When Barbara W. Winder was called to be the 11th general president of the Relief Society, she said, “I want so, and desire so, that we be unified, one together with the priesthood, serving and building the kingdom of God here today and spreading the joy of the gospel to those who are so in need of it. This is His kingdom. We have a great responsibility to share it.”1
The controversy over the proposed Equal Rights Amendment of the 1970s had divided American women. The 1980s brought more tolerance. “It is a time to heal,” said Sister Winder, “a time to bond women to women and women to men. We can have unity in diversity and diversity in unity. We don’t have to be like one another to enjoy sisterhood.”2
Barbara learned early through her own experience the value of Relief Society visiting teaching and how its emphasis on serving each other could bless lives. She had been married 11 months when her first baby was born. “One day, just after we had brought the baby home,” she recounted, “I had a very high fever. Richard was at work. I had no car, no phone, and I was terrified.” Thankfully, her visiting teachers stopped by and were able to get her the help she needed.3
“It is vital that each sister have visiting teachers,” Sister Winder taught, “to convey a sense that she is needed, that someone loves and thinks about her. But equally important is the way the visiting teacher is able to grow in charity. By assigning our women to do visiting teaching, we give them the opportunity to develop the pure love of Christ, which can be the greatest blessing of their lives.”4
Testimony of Barbara W. Winder
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Barbara Woodhead was born May 9, 1931, in Midvale, Utah, to Marguerite Hand and Willard Verl Woodhead. She was the oldest of four children. Because her mother had to work, she often babysat her siblings. Barbara credits her parents with teaching her compassion as they took in and cared for family members as she was growing up. Although Barbara’s parents were not active in the Church until she was an adult, they encouraged her to go to church and she wanted to go. It was a Primary teacher who took her to church and to her baptism.5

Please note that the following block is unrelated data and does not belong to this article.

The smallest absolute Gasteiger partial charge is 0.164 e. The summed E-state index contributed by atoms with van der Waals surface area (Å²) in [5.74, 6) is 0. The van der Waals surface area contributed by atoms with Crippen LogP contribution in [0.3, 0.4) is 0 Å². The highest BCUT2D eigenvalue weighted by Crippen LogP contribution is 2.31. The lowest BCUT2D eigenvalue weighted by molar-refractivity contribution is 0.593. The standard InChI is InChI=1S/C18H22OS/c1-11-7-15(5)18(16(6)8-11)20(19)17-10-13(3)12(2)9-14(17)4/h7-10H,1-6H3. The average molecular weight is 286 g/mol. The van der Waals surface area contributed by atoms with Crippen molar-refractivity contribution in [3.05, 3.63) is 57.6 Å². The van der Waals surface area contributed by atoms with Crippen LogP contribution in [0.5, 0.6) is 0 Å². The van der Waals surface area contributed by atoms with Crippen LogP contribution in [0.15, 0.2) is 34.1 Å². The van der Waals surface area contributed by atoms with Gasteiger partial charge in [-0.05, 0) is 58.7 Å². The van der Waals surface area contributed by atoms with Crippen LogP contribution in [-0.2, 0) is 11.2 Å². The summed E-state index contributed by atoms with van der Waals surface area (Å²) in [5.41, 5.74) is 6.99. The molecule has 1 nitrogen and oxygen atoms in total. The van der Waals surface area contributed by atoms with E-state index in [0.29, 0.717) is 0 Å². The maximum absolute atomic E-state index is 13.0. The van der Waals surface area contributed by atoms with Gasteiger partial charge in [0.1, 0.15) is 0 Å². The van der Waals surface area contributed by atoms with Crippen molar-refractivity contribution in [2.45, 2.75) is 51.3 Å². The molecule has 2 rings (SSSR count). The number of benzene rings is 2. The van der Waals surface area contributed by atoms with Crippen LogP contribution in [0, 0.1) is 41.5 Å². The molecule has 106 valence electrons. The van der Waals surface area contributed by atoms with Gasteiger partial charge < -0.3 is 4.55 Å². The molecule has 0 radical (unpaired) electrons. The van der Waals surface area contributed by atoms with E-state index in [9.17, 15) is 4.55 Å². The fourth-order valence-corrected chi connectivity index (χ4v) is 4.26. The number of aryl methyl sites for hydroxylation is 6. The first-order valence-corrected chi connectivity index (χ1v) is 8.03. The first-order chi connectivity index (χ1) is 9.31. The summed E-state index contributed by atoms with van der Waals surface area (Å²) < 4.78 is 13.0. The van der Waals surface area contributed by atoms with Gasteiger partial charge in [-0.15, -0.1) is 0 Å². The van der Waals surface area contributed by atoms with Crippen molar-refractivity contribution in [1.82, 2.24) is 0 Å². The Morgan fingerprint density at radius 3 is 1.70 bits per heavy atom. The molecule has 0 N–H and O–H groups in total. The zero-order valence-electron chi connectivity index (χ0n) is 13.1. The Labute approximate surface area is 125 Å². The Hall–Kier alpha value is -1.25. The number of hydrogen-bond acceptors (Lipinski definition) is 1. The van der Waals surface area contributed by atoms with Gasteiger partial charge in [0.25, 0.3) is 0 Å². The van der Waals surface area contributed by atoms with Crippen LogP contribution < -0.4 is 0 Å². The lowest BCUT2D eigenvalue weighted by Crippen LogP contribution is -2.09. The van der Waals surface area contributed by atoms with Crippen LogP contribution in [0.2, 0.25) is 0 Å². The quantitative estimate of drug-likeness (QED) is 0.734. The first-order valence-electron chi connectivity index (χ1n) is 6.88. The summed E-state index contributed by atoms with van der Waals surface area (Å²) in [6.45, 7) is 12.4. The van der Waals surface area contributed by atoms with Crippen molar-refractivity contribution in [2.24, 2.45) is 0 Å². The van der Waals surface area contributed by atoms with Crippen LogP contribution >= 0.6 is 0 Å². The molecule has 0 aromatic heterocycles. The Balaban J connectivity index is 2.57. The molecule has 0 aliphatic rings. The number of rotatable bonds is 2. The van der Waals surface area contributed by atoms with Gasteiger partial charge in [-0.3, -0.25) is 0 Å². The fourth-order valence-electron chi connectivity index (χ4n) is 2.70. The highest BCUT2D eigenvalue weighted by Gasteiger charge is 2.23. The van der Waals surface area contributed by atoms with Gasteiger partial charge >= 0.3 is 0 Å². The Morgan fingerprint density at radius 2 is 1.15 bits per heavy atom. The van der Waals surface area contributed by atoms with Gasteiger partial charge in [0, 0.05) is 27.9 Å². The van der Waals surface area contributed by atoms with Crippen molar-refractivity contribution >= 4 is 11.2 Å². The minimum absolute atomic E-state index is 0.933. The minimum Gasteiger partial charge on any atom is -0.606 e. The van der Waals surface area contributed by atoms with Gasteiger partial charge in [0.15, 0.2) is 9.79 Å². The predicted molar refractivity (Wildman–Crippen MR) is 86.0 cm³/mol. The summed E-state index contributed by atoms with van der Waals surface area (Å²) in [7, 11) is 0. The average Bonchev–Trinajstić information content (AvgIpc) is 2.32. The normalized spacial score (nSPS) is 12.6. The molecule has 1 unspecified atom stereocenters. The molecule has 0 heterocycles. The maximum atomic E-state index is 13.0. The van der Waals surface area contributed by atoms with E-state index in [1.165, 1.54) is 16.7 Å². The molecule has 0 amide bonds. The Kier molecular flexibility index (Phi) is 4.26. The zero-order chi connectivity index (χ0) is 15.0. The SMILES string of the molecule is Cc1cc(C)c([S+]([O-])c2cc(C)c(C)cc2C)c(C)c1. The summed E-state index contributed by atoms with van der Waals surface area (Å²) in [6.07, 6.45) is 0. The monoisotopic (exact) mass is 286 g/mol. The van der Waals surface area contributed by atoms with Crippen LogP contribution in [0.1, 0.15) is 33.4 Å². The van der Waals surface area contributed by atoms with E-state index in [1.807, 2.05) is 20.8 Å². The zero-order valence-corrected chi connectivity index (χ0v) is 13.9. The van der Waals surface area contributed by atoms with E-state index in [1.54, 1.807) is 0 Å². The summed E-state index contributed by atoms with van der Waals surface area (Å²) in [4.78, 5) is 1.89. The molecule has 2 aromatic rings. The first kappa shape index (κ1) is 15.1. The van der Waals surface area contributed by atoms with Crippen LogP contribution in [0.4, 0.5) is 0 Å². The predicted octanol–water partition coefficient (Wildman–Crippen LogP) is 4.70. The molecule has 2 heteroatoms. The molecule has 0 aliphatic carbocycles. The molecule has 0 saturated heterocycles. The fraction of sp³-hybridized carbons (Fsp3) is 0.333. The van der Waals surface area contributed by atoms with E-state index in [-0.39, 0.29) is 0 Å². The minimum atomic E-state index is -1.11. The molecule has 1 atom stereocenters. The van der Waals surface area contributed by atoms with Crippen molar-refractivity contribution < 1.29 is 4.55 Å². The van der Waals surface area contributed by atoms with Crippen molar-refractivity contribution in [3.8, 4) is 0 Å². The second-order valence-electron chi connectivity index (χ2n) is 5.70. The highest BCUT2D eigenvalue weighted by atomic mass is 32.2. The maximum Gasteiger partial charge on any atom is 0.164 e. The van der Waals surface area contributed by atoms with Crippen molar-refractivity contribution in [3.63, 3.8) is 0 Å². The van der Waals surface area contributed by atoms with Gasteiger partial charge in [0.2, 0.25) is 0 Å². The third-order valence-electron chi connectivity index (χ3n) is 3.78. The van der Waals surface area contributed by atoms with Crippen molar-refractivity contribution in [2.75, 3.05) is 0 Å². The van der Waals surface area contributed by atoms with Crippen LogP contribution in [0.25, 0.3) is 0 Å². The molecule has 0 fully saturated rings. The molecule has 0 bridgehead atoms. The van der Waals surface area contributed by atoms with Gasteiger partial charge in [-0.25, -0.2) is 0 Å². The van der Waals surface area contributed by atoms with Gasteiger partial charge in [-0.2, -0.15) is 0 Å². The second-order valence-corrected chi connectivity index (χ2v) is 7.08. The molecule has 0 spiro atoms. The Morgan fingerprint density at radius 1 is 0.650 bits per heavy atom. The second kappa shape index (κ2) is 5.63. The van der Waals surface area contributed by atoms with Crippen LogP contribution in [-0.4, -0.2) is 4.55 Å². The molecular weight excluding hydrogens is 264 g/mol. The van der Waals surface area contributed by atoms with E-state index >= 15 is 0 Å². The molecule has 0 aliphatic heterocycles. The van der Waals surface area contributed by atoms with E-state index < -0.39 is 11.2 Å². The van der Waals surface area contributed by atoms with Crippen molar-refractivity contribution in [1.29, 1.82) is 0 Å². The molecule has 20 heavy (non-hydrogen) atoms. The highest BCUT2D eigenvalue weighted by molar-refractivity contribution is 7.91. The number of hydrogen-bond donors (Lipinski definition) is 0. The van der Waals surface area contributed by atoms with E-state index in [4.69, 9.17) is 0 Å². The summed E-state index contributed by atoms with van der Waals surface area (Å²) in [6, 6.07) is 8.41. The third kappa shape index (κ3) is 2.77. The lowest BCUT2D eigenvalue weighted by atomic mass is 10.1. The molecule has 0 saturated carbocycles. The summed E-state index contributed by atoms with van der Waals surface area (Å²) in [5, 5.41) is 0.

Marriage and Family
Barbara was majoring in home economics at the University of Utah when she met Richard William Winder. Less than three weeks later, they were engaged. They married on January 10, 1951, in the Salt Lake Temple. Nineteen cousins lived on the same road on which the Winders raised their four children. “It was a real source of strength to have each other,” she said.6 Their second child, Susan W. Tanner, served as the 12th general president of the Young Women.
Relief Society Highlights
During Barbara’s administration, the general offices of the Young Women and Primary were moved into the Relief Society Building. The auxiliaries would no longer work separately but together through the priesthood to address the needs of the children, young women, and adult women of the Church. The presidents of the auxiliaries traveled together to other countries for the first time. In difficult circumstances, letters and telephone calls became acceptable methods of visiting teaching.
Barbara was released as general president when her husband was called to be the president of the new Czechoslovakia Prague Mission from 1990 to 1993. The Winders served as the leaders of the Family History Center missionaries and later as the first president and matron of the Nauvoo Illinois Temple from 2002 to 2004.
Full Interview of Barbara W. Winder
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- Barbara W. Winder, “I Love the Sisters of the Church,” Ensign, May 1984, 59.
- In Janet Peterson and LaRene Gaunt, Faith, Hope, and Charity (2008), 218.
- See Jan Underwood Pinborough, “Barbara Woodhead Winder: A Gift of Loving,” Ensign, Oct. 1985, 30.
- Barbara W. Winder, in “Striving Together: A Conversation with the Relief Society General Presidency,” Ensign, Mar. 1985, 12.
- See Peterson and Gaunt, Faith, Hope, and Charity, 204–7.
- Gerry Avant, “A Woman with Purpose,” Church News, May 6, 1984, 14.
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